S.B. Wad, J.
(1) This is an appeal filed by the wife of the victim Ajmer Singh on her behalf and on behalf of two minor daughters challenging the award of the Motor Accident Claims Tribunal dated 3.8.1972. The Tribunal had dismissed the claim petition as in its opinion no positive finding as regards the rash and negligent driving of vehicle No. U.D. 41863 could be established. The accident took place on 18.1.1968. The present appeal was admitted in 1972. The appeal is on the daily list for the last three days. None is present on behalf of the appellants. The counsel for the Respondents has taken me through the judgment and the evidence.
(2) On 18.1.1968 at about 12.45 P.M. Ajmer Singh was going on his bicycle and on the crossing of Willingdon Crescent Road and Sardar Patel Marg he was knocked down by a Military Truck No. U.D. 41863. The bicycle and the truck were going in the same direction. Ajmer Singh died on the spot. He was taken to All India Medical institute where Dr. Jagdish Chander performed the post mortem. The following injuries were noted :
(1)Abraison right side forehead 6 cms X 4 cms Along with contusion 2 cms X 5 cms.
(2)Abrasion right side chest upper part near clavicle 7 cms X 2 cms.
(3)Abrasion right side leg upper part front 3 cms X 2 cms.
(4)Fracture of skull base Along with subdural and subarchaoid haemorrhage both side was present.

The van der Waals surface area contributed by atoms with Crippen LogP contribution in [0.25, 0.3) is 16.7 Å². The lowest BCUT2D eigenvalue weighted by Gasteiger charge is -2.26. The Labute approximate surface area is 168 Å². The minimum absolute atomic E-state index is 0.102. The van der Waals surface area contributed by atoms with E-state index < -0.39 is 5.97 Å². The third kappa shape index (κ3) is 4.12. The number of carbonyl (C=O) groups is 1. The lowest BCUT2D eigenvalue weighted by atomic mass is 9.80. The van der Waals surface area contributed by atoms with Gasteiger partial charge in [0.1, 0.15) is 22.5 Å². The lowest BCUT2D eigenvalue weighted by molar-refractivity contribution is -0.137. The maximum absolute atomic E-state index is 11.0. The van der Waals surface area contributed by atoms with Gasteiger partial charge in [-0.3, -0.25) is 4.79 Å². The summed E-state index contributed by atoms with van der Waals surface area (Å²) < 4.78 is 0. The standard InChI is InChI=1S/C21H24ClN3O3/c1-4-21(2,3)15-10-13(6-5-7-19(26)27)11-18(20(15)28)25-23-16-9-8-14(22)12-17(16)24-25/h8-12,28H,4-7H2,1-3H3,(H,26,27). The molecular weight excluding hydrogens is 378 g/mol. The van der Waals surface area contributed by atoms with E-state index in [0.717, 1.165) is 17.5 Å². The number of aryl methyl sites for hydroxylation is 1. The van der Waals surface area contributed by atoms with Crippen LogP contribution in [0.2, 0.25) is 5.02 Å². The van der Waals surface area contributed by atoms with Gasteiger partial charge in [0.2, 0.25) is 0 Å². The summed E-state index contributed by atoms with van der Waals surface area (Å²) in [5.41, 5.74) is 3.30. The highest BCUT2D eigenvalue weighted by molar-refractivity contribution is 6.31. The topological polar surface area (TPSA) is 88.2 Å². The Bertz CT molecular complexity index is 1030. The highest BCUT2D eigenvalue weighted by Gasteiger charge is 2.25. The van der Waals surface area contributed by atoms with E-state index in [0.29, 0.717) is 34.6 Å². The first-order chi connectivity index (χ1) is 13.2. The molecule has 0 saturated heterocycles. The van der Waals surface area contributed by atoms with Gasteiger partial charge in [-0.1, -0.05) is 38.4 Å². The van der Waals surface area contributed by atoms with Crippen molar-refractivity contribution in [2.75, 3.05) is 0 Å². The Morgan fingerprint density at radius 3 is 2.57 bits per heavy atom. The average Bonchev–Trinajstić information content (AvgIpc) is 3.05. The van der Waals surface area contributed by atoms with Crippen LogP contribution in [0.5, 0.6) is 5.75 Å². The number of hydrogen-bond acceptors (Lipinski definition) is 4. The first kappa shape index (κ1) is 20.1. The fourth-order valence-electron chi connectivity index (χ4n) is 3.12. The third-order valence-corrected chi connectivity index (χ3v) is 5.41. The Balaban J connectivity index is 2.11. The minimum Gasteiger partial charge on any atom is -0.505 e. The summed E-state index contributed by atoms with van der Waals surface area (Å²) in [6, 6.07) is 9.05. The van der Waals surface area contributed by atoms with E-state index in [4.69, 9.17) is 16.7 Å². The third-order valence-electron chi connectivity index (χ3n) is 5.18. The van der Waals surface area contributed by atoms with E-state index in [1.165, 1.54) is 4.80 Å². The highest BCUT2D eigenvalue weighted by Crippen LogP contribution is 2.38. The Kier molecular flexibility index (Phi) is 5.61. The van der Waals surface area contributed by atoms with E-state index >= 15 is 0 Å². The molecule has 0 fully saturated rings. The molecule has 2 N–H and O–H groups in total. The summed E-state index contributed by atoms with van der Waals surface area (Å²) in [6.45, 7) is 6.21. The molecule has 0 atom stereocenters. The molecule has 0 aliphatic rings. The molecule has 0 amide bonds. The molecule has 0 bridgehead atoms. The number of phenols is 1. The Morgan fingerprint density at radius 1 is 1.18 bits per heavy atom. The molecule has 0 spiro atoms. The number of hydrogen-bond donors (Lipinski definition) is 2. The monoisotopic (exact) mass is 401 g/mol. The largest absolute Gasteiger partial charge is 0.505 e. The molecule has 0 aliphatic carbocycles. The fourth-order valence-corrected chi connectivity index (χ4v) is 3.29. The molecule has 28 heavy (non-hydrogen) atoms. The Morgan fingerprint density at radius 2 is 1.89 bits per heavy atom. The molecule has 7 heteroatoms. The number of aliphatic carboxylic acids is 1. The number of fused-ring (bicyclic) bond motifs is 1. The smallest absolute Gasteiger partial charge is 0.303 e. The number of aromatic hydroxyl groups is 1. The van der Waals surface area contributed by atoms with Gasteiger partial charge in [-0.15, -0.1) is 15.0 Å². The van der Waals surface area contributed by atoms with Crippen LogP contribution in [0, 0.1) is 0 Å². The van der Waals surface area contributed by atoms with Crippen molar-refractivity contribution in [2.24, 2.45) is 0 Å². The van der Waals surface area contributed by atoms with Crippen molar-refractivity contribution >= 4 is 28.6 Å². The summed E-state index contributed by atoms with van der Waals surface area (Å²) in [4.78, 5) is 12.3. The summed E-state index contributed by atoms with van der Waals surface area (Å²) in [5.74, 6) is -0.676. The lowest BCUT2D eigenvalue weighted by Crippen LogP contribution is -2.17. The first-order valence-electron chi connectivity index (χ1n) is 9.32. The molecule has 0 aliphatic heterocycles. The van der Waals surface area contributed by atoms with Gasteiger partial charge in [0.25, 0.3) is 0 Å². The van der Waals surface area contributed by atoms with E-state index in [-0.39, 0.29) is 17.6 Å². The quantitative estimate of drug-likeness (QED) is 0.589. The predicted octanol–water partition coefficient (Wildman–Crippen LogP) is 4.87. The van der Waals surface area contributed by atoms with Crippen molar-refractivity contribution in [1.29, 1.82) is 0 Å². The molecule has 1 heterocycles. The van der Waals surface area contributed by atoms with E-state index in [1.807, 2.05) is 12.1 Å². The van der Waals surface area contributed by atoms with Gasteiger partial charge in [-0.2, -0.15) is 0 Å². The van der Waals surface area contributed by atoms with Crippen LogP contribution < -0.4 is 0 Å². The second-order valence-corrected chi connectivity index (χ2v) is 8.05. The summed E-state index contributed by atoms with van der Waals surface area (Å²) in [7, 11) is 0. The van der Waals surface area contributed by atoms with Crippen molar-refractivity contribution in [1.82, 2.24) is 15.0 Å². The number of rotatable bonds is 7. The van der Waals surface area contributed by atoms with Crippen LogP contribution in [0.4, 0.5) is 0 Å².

(3) Dr. Jagdish Chander opined that the death was caused by cerebral compression as a result of fracture skull and interracial haemorrhage. Injuries were likely to be produced by roadside vehicular accident due to impact against hard surface or object. In his evidence be further stated that the injuries were likely to be produced when falling with force from the fast moving vehicle or being knocked down by the vehicle. In his cross-examination he further explained that the skull injuries could not be caused unless the head strikes with a hard surface with great force. On behalf of the claimant Shri Uttam Prakash Bansal (Public Witness -1) gave the evidence. He was going in his own car and was coming from the opposite direction. He saw that the truck was at a very high speed and had taken a sudden turn without blowing horn. He had denied the suggestion in his cross-examination that the Driver of the truck had given a signal before turning or that the Constable on the crossing had allowed the truck to pass. He also denied the suggestion that the head of the deceased was normal after the accident. He submitted that the head was compressed after the accident. This witness found an admission card of the deceased lying at the spot of the accident. That card was for admission to Talkatora Garden. The witness went to Talkatora Garden and contacted the colleagues of the deceased. There he came to know that the deceased was going to Talkatora Gardens to work as a Carpenter for Punjab State for the 26th January celebrations. The Driver of the truck Bhim Singh appeared in RW-4. He stated that on the crossing of the said two roads there was a Policeman who had given him sign to cross the road. In his examination-in- Chief he stated that he only saw the cyclist lying on the road. He did not see either the cyclist striking the truck or the truck striking the cyclist. He stated that he was driving at a speed of 15 miles per hour. In his crossexamination he admitted that the cyclist, that is, the deceased was ahead of the truck and that he had seen him. He had seen the cyclist from the distance of 150 yards. He claimed that he blew the horn before turning. Constable Ved Prakash was on the beat and was examined by the respondent. He claimed that the truck driver gave the signal and he allowed him to turn. He also claimed that he did not see the accident but he later on found the cyclist lying and the truck was ten paces away. He gave the whistle and the truck stopped.